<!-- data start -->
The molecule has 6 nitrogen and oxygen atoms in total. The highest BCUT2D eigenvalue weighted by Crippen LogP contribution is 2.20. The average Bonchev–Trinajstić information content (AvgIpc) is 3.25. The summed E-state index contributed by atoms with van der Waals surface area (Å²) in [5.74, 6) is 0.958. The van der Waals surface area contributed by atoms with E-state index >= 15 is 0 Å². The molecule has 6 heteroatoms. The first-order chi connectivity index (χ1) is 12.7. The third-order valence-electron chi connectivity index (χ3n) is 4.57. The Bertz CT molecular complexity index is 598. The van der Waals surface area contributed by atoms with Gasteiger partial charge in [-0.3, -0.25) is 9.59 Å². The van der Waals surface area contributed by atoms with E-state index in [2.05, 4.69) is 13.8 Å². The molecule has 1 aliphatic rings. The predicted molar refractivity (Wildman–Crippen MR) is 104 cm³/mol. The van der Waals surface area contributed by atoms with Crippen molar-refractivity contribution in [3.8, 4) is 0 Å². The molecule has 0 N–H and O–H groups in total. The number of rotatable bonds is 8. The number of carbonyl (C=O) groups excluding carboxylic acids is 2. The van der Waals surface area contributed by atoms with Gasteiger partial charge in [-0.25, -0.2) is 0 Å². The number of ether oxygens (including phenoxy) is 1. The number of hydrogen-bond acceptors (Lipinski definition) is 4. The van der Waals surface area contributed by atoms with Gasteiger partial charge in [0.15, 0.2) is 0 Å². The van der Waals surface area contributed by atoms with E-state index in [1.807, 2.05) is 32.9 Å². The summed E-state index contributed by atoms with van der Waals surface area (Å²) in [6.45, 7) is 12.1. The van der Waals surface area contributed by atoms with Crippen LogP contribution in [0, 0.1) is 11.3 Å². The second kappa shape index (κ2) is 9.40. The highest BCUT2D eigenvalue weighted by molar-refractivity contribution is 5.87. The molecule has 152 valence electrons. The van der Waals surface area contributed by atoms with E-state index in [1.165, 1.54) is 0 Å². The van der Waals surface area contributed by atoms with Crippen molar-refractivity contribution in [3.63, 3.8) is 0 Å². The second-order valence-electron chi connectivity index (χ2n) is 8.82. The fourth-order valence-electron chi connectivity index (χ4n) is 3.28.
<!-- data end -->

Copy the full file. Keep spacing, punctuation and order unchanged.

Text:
The molecule has 6 nitrogen and oxygen atoms in total. The highest BCUT2D eigenvalue weighted by Crippen LogP contribution is 2.20. The average Bonchev–Trinajstić information content (AvgIpc) is 3.25. The summed E-state index contributed by atoms with van der Waals surface area (Å²) in [5.74, 6) is 0.958. The van der Waals surface area contributed by atoms with E-state index >= 15 is 0 Å². The molecule has 6 heteroatoms. The first-order chi connectivity index (χ1) is 12.7. The third-order valence-electron chi connectivity index (χ3n) is 4.57. The Bertz CT molecular complexity index is 598. The van der Waals surface area contributed by atoms with Gasteiger partial charge in [-0.3, -0.25) is 9.59 Å². The van der Waals surface area contributed by atoms with E-state index in [2.05, 4.69) is 13.8 Å². The molecule has 1 aliphatic rings. The predicted molar refractivity (Wildman–Crippen MR) is 104 cm³/mol. The van der Waals surface area contributed by atoms with Crippen molar-refractivity contribution in [3.8, 4) is 0 Å². The molecule has 0 N–H and O–H groups in total. The number of rotatable bonds is 8. The number of carbonyl (C=O) groups excluding carboxylic acids is 2. The van der Waals surface area contributed by atoms with Gasteiger partial charge in [-0.25, -0.2) is 0 Å². The number of ether oxygens (including phenoxy) is 1. The number of hydrogen-bond acceptors (Lipinski definition) is 4. The van der Waals surface area contributed by atoms with Gasteiger partial charge in [0.15, 0.2) is 0 Å². The van der Waals surface area contributed by atoms with E-state index in [1.807, 2.05) is 32.9 Å². The summed E-state index contributed by atoms with van der Waals surface area (Å²) in [6.45, 7) is 12.1. The van der Waals surface area contributed by atoms with Crippen LogP contribution in [0, 0.1) is 11.3 Å². The second kappa shape index (κ2) is 9.40. The highest BCUT2D eigenvalue weighted by molar-refractivity contribution is 5.87. The molecule has 152 valence electrons. The van der Waals surface area contributed by atoms with E-state index in [1.165, 1.54) is 0 Å². The van der Waals surface area contributed by atoms with Crippen molar-refractivity contribution in [3.63, 3.8) is 0 Å². The second-order valence-electron chi connectivity index (χ2n) is 8.82. The fourth-order valence-electron chi connectivity index (χ4n) is 3.28.